While this may be a noble goal, within the global context companies may find it difficult to establish ethical guidelines. Robin and Reidenbach (1987) further advocate development of actionable ethical core values, which then should be integrated into the organizational culture. One fruitful approach to the search for common values that companies may adopt is to identify core values that seem to be shared across cultures. Getz (1995) arrived at a set of five core values that seem to be widely accepted after examining the codes of conduct of four international organizations:
· International Chamber of Commerce (ICC) Guidelines for International investment, 1972;
· Organization for Economic Cooperation and Development (OECD) Guidelines for Multinational Enterprises, 1976;
· International Labor Organization (ILO) Tripartite Declaration of Principles concerning Multinational Enterprises and Social Policy, 1977; and
· United Nations Commission on Transnational Corporations (UN/CTC) Code of Conduct, 1984.
For each code, Getz summarizes the elements that address multinational enterprises (MNEs): economic and developmental policies, laws and regulations, political involvement, technology transfer, environmental protection, consumer protection, employment practices, and human rights.
The five core values Getz identifies are National Sovereignty, Social Equity, Basic Human Rights, Market Integrity, and Organizational Autonomy. These values are defined in Exhibit 1. The values most closely related to target market selection may be Basic Human Rights (in terms of consumer safety issues) and Market Integrity. The latter is impaired by the market imperfections discussed earlier, creating the market failures presented in Figure 2. Remedies should address these market failures.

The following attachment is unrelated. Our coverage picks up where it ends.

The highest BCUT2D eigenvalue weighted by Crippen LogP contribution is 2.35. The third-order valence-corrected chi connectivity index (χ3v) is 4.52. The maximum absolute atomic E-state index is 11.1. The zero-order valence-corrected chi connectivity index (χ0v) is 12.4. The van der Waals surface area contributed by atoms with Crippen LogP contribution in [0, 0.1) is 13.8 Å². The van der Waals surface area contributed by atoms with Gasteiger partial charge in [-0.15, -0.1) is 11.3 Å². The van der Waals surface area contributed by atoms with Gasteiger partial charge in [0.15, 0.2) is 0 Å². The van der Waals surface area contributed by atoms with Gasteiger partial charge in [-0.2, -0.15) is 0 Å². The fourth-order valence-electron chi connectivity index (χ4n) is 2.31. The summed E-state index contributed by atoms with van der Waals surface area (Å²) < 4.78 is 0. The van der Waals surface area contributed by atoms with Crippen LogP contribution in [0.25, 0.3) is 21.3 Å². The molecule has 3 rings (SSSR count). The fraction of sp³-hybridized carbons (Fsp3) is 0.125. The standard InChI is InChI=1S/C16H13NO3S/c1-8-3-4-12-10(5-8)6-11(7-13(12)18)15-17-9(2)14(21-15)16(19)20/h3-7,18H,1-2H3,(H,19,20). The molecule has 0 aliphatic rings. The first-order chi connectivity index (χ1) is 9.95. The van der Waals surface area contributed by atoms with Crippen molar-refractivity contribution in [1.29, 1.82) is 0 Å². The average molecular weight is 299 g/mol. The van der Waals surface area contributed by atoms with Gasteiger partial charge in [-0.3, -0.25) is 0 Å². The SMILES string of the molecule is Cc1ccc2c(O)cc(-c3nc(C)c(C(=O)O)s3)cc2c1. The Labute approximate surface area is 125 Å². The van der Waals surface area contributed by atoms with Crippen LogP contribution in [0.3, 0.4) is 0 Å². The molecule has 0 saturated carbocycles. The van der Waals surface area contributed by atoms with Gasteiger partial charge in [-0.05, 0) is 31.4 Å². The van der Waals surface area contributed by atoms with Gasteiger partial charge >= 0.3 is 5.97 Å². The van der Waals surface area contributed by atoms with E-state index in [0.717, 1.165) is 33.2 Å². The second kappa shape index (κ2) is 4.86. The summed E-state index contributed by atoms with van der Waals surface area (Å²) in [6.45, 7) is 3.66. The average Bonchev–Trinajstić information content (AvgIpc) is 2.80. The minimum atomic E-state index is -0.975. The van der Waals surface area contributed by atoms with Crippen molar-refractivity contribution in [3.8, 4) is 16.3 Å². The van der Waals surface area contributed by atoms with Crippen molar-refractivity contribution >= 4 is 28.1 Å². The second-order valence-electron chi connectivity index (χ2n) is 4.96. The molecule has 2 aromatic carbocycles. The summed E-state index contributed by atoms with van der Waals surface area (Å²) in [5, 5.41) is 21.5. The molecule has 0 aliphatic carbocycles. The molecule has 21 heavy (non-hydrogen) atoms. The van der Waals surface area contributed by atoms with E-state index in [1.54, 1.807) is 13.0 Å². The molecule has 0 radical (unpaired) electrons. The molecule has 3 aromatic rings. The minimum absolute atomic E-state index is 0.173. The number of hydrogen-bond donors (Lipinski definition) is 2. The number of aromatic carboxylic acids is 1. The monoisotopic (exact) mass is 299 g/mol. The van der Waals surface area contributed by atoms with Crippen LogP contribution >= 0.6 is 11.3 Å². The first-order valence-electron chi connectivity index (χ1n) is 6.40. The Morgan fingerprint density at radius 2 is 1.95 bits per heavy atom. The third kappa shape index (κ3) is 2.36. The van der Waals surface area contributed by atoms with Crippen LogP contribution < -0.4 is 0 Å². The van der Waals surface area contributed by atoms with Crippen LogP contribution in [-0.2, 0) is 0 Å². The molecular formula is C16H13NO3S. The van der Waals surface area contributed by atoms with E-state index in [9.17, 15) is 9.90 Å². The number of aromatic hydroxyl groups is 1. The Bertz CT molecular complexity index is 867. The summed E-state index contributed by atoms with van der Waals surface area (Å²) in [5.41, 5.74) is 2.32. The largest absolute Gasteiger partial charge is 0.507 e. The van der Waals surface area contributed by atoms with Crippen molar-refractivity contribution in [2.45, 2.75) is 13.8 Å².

First and foremost is the recommendation that companies incorporate ethical concerns into target market selection. At the micro level, companies can use Figure I as a tool for assessing anticipated consequences of marketing actions on various publics. These consequences should be considered when selecting target markets and developing the appropriate marketing mix for the targets chosen.
In the global arena, the issues that tend to spark outrage with respect to target market selection usually pertain to more vulnerable segments, such as consumers in developing countries. Cateora (1996) states that, in a developing market, the country's economic level is the single most important environmental element to which the foreign marketer must adjust. The marketing of infant formula in developing countries; of pesticides and the resulting "circle of poison"; and of tobacco products and their effects on Third World health, nutrition, and the burning of rain forests are but a few issues that have gained worldwide attention. Cross and Winslett (1987) characterize such practices as "export death." In response to the argument that choosing not to export means the company is imposing its own standards overseas, they counter that a business decision not to export hazards imposes nothing, in the sense that it compels no change in behavior or attitude.
A less obvious problem is the creation of